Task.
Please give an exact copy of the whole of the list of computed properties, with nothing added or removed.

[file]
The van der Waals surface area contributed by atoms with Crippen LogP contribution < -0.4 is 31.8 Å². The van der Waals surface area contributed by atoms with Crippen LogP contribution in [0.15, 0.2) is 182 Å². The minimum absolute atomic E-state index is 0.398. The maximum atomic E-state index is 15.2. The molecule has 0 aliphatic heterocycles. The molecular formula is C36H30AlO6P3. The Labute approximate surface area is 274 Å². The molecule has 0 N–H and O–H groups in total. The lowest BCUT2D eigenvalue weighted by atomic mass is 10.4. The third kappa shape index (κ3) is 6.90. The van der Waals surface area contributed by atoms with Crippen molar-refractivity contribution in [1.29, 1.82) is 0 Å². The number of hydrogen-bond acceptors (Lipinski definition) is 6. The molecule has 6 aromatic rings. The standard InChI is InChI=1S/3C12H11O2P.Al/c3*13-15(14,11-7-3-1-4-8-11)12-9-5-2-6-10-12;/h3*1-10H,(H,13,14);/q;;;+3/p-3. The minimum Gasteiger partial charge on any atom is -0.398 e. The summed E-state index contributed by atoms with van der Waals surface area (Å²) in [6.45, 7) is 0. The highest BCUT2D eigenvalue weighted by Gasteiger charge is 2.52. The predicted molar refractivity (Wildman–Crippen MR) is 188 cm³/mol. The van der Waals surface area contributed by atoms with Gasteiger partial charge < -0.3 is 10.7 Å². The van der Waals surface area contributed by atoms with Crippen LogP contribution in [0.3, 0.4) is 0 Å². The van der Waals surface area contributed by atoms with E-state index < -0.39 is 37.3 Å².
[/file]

The van der Waals surface area contributed by atoms with Crippen LogP contribution < -0.4 is 31.8 Å². The van der Waals surface area contributed by atoms with Crippen LogP contribution in [0.15, 0.2) is 182 Å². The minimum absolute atomic E-state index is 0.398. The maximum atomic E-state index is 15.2. The molecule has 0 aliphatic heterocycles. The molecular formula is C36H30AlO6P3. The Labute approximate surface area is 274 Å². The molecule has 0 N–H and O–H groups in total. The lowest BCUT2D eigenvalue weighted by atomic mass is 10.4. The third kappa shape index (κ3) is 6.90. The van der Waals surface area contributed by atoms with Crippen molar-refractivity contribution in [1.29, 1.82) is 0 Å². The number of hydrogen-bond acceptors (Lipinski definition) is 6. The molecule has 6 aromatic rings. The standard InChI is InChI=1S/3C12H11O2P.Al/c3*13-15(14,11-7-3-1-4-8-11)12-9-5-2-6-10-12;/h3*1-10H,(H,13,14);/q;;;+3/p-3. The minimum Gasteiger partial charge on any atom is -0.398 e. The summed E-state index contributed by atoms with van der Waals surface area (Å²) in [6.45, 7) is 0. The highest BCUT2D eigenvalue weighted by Gasteiger charge is 2.52. The predicted molar refractivity (Wildman–Crippen MR) is 188 cm³/mol. The van der Waals surface area contributed by atoms with Gasteiger partial charge < -0.3 is 10.7 Å². The van der Waals surface area contributed by atoms with Crippen LogP contribution in [0.3, 0.4) is 0 Å². The van der Waals surface area contributed by atoms with E-state index < -0.39 is 37.3 Å².